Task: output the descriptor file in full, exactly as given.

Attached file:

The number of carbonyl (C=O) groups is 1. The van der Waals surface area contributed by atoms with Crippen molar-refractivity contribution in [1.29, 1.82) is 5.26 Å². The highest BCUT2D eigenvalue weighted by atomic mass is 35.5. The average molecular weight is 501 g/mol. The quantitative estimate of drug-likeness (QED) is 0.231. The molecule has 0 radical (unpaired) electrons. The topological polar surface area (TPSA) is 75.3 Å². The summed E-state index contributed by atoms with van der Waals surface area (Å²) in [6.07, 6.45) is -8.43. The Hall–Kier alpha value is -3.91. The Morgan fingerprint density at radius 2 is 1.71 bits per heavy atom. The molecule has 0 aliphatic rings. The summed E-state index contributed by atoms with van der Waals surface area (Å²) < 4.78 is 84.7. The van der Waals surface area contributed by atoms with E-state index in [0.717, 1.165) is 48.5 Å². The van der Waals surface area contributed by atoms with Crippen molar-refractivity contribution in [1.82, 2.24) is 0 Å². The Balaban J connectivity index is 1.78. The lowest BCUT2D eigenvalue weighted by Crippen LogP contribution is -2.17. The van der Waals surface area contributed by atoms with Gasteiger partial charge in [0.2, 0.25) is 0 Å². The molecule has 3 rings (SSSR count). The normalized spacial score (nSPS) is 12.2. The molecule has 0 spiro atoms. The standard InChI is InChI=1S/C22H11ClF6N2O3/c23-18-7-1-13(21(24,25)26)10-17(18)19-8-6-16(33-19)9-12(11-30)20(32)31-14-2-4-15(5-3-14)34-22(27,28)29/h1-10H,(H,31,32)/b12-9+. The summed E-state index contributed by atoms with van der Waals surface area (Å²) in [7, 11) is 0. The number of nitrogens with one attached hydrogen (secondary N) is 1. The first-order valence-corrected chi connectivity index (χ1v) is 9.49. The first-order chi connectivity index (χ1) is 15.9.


The number of carbonyl (C=O) groups is 1. The van der Waals surface area contributed by atoms with Crippen molar-refractivity contribution in [1.29, 1.82) is 5.26 Å². The highest BCUT2D eigenvalue weighted by atomic mass is 35.5. The average molecular weight is 501 g/mol. The quantitative estimate of drug-likeness (QED) is 0.231. The molecule has 0 radical (unpaired) electrons. The topological polar surface area (TPSA) is 75.3 Å². The summed E-state index contributed by atoms with van der Waals surface area (Å²) in [6.07, 6.45) is -8.43. The Hall–Kier alpha value is -3.91. The Morgan fingerprint density at radius 2 is 1.71 bits per heavy atom. The molecule has 0 aliphatic rings. The summed E-state index contributed by atoms with van der Waals surface area (Å²) < 4.78 is 84.7. The van der Waals surface area contributed by atoms with E-state index in [0.717, 1.165) is 48.5 Å². The van der Waals surface area contributed by atoms with Crippen molar-refractivity contribution in [1.82, 2.24) is 0 Å². The Balaban J connectivity index is 1.78. The lowest BCUT2D eigenvalue weighted by Crippen LogP contribution is -2.17. The van der Waals surface area contributed by atoms with Gasteiger partial charge in [0.2, 0.25) is 0 Å². The molecule has 3 rings (SSSR count). The normalized spacial score (nSPS) is 12.2. The molecule has 0 spiro atoms. The standard InChI is InChI=1S/C22H11ClF6N2O3/c23-18-7-1-13(21(24,25)26)10-17(18)19-8-6-16(33-19)9-12(11-30)20(32)31-14-2-4-15(5-3-14)34-22(27,28)29/h1-10H,(H,31,32)/b12-9+. The summed E-state index contributed by atoms with van der Waals surface area (Å²) in [7, 11) is 0. The number of nitrogens with one attached hydrogen (secondary N) is 1. The first-order valence-corrected chi connectivity index (χ1v) is 9.49. The first-order chi connectivity index (χ1) is 15.9.